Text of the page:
Adapting the Ink-jet Printer Principle

An emergent technology for single-cell isolation addresses a number of the shortcomings of existing techniques. The CloneSelect™ Single-Cell Printer™ (Figure 1 and Figure 3) has been adapted from the principle of ink-jet printers, whereby microscopic, cell-containing droplets are generated and ejected from a microfluidics-based cartridge. Cells are randomly encapsulated within the droplets as they are being dispensed into a microplate. Thus, a series of five images are captured in order to screen and select for single-cell containing droplets prior to deposition. If the software detects that zero or multiple cells are present within the droplet, the aforementioned cells are immediately siphoned off by a vacuum. However, when a single-cell event is detected, the vacuum is shut, allowing the droplet to fall into the well.

This method of prescreening droplets significantly improves the efficiency of single-cell deposit compared with limiting dilution. An average single-cell deposit efficiency of >80% is observed under typical experimental conditions with the single-cell printer (SCP). The likelihood of observing wells with multiple cells is also decreased compared with limiting dilution, as the method is not statistically based. With the SCP, only 6% of wells contained more than one cell, whereas 10% of wells had multiple cells using limiting dilution performed at a seeding density of 0.5 cells/well (Figure 2A).

Beyond improving single-cell deposition efficiency, use of the SCP may also improve viability. At the 2017 Cell Line Development conference, it was reported in one study that the use of the SCP delivered a cell viability >90%, whereas limiting dilution yielded roughly 70% viable clones.1 This study is preliminary, but it is supported by the authors’ findings (Figure 2B). The authors’ current hypothesis is that the gentle handling of cells within the cartridge, in combination with cell screening based on size and morphology, is a likely source for the increase in viability as it offers the ability to exclude unhealthy or otherwise asymmetrical cells. On average, the authors have observed 75% viability across a variety of commonly used cell lines (Figure 2C).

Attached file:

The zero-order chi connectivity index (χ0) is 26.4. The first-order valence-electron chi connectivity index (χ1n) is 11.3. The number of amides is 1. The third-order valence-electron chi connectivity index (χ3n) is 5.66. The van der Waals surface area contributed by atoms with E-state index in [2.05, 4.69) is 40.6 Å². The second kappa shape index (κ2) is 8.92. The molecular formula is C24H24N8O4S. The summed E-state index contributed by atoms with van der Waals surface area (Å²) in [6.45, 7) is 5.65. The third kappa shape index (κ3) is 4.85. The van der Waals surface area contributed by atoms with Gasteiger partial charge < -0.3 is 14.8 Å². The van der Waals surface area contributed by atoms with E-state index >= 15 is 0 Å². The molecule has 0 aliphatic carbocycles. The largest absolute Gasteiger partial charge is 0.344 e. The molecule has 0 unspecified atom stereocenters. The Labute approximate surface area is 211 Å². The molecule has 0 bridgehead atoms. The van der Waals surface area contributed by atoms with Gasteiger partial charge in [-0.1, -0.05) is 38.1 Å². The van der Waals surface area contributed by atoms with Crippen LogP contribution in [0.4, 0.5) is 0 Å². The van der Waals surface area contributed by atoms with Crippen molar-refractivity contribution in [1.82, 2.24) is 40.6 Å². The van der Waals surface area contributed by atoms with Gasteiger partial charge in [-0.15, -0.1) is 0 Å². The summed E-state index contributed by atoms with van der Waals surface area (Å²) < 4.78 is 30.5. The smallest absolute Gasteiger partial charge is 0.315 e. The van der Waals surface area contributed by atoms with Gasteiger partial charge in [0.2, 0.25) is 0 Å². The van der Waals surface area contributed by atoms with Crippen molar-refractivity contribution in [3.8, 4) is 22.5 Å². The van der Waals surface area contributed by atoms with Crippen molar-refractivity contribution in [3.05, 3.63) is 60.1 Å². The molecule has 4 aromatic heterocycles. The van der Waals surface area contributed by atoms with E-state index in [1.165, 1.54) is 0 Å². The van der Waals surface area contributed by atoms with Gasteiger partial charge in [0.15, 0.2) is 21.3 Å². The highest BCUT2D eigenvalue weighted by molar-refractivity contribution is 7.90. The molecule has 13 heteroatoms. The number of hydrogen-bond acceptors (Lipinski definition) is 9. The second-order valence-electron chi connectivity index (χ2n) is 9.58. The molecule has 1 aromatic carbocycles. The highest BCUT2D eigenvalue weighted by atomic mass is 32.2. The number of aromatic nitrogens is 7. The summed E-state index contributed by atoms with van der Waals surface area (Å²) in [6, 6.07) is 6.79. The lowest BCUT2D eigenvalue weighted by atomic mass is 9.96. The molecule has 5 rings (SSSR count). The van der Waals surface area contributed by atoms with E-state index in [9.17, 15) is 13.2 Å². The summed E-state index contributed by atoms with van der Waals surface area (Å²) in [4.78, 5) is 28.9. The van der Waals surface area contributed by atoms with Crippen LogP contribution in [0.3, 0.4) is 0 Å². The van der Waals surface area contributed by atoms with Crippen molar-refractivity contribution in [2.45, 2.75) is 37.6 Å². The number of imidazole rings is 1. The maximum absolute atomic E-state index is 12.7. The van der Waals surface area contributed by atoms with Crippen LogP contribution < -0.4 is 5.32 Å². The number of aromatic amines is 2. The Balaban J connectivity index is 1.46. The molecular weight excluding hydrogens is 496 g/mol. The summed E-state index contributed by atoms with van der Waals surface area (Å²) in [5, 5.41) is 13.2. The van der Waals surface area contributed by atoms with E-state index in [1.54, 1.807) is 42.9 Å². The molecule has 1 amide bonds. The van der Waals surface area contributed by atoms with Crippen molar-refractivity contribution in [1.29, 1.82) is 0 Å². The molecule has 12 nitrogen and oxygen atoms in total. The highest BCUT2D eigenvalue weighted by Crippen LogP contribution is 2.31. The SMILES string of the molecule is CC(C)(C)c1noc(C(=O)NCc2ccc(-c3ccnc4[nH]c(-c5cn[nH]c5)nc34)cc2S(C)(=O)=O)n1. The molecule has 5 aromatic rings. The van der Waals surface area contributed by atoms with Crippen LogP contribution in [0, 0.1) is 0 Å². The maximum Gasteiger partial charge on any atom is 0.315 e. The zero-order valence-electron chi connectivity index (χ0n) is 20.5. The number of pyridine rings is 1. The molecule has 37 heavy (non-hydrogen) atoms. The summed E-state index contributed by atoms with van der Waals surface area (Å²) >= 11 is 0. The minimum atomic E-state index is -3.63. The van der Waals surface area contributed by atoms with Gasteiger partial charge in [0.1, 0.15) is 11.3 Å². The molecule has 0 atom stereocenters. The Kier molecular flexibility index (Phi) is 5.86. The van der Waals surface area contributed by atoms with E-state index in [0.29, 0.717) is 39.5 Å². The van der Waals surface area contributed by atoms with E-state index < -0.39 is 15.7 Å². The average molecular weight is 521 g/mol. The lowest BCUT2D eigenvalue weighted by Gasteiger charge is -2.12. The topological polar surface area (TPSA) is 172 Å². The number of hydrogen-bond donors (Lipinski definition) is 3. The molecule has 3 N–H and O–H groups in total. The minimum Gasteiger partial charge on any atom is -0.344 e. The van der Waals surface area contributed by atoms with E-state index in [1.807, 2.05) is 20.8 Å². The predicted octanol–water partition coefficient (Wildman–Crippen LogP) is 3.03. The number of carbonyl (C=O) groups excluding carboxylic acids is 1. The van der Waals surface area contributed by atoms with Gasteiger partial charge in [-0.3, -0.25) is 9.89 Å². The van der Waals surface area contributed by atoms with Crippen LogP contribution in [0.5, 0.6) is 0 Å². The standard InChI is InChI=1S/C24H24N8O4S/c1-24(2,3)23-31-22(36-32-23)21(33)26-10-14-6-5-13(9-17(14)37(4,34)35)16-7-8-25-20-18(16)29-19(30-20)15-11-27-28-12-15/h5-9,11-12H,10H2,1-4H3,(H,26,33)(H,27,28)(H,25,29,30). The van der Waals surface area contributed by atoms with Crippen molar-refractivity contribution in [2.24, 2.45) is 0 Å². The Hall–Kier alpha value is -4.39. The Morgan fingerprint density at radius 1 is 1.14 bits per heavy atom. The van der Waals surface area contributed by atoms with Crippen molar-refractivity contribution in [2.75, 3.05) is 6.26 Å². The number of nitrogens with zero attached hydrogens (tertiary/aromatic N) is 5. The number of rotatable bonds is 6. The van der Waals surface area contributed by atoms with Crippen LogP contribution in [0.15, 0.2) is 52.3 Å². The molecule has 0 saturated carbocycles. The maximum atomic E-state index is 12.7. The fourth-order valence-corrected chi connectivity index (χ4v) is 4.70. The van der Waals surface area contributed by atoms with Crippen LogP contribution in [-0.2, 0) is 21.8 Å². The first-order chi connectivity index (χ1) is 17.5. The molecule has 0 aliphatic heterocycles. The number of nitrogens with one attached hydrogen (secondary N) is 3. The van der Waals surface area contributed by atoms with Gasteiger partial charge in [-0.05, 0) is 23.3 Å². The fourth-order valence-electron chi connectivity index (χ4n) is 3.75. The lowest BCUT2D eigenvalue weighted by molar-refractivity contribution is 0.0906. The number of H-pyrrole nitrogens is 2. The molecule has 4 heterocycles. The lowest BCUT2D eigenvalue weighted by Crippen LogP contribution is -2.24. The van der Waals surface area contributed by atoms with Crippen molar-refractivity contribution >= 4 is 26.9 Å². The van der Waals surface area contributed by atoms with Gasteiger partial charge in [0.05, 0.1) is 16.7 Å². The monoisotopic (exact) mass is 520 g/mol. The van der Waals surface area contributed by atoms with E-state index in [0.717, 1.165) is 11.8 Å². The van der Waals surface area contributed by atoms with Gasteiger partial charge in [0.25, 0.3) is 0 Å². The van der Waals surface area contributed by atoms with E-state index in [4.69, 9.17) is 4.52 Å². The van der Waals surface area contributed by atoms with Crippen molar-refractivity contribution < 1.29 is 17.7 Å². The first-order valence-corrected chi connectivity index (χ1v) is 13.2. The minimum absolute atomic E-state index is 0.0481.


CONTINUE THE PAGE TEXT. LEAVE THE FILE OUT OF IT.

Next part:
Figure 2. Three graphs compare the efficiency and viability of clones between use of a single-cell printer (SCP) and limiting dilution. (A) The efficiency of single-cell deposit on the SCP is 88% compared with 32% with limiting dilution. (B) The percent outgrowth (or viability) was 84% for SCP and 81.7% for limiting dilution. (C) The SCP is compatible with many cell types as shown by the percent viability of CHO-K1, HEK-293, and L-929.

The use of imaging on the SCP has several additional benefits beyond improving efficiency and viability. Images of single cells captured on the SCP provide high assurance of monoclonality through direct visual evidence (Figure 3). This has been validated by capturing images of the same cells post-printing with the CloneSelect Imager (an automated, label-free imager). A high degree of correlation (>98%) was observed between the single-cell images captured on both systems.